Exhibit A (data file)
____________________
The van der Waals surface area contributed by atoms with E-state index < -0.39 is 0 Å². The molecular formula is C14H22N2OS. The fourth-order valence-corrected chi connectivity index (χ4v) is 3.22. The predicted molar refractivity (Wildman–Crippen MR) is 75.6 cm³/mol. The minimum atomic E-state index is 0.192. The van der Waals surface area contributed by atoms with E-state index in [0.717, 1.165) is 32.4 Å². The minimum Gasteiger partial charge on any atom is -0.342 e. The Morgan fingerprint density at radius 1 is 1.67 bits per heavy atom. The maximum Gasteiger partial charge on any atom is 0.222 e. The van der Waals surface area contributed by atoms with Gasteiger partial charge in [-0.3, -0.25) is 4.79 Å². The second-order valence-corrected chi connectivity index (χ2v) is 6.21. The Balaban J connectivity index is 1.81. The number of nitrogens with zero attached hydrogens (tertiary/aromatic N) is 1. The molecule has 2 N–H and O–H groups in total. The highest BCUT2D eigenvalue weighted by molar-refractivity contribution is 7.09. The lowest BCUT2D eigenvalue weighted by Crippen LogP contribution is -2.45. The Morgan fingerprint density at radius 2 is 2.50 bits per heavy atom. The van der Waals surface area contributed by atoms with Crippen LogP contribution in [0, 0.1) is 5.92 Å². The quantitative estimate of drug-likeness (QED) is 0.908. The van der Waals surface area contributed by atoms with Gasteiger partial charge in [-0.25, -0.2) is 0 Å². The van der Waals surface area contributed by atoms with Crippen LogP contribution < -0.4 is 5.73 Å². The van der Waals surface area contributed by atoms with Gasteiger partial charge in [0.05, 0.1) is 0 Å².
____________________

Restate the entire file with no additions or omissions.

The van der Waals surface area contributed by atoms with E-state index < -0.39 is 0 Å². The molecular formula is C14H22N2OS. The fourth-order valence-corrected chi connectivity index (χ4v) is 3.22. The predicted molar refractivity (Wildman–Crippen MR) is 75.6 cm³/mol. The minimum atomic E-state index is 0.192. The van der Waals surface area contributed by atoms with E-state index in [0.717, 1.165) is 32.4 Å². The minimum Gasteiger partial charge on any atom is -0.342 e. The Morgan fingerprint density at radius 1 is 1.67 bits per heavy atom. The maximum Gasteiger partial charge on any atom is 0.222 e. The van der Waals surface area contributed by atoms with Gasteiger partial charge in [-0.3, -0.25) is 4.79 Å². The second-order valence-corrected chi connectivity index (χ2v) is 6.21. The Balaban J connectivity index is 1.81. The number of nitrogens with zero attached hydrogens (tertiary/aromatic N) is 1. The molecule has 2 N–H and O–H groups in total. The highest BCUT2D eigenvalue weighted by molar-refractivity contribution is 7.09. The lowest BCUT2D eigenvalue weighted by Crippen LogP contribution is -2.45. The Morgan fingerprint density at radius 2 is 2.50 bits per heavy atom. The van der Waals surface area contributed by atoms with Crippen LogP contribution in [0, 0.1) is 5.92 Å². The quantitative estimate of drug-likeness (QED) is 0.908. The van der Waals surface area contributed by atoms with Gasteiger partial charge in [-0.25, -0.2) is 0 Å². The van der Waals surface area contributed by atoms with Crippen LogP contribution < -0.4 is 5.73 Å². The van der Waals surface area contributed by atoms with Gasteiger partial charge in [0.05, 0.1) is 0 Å².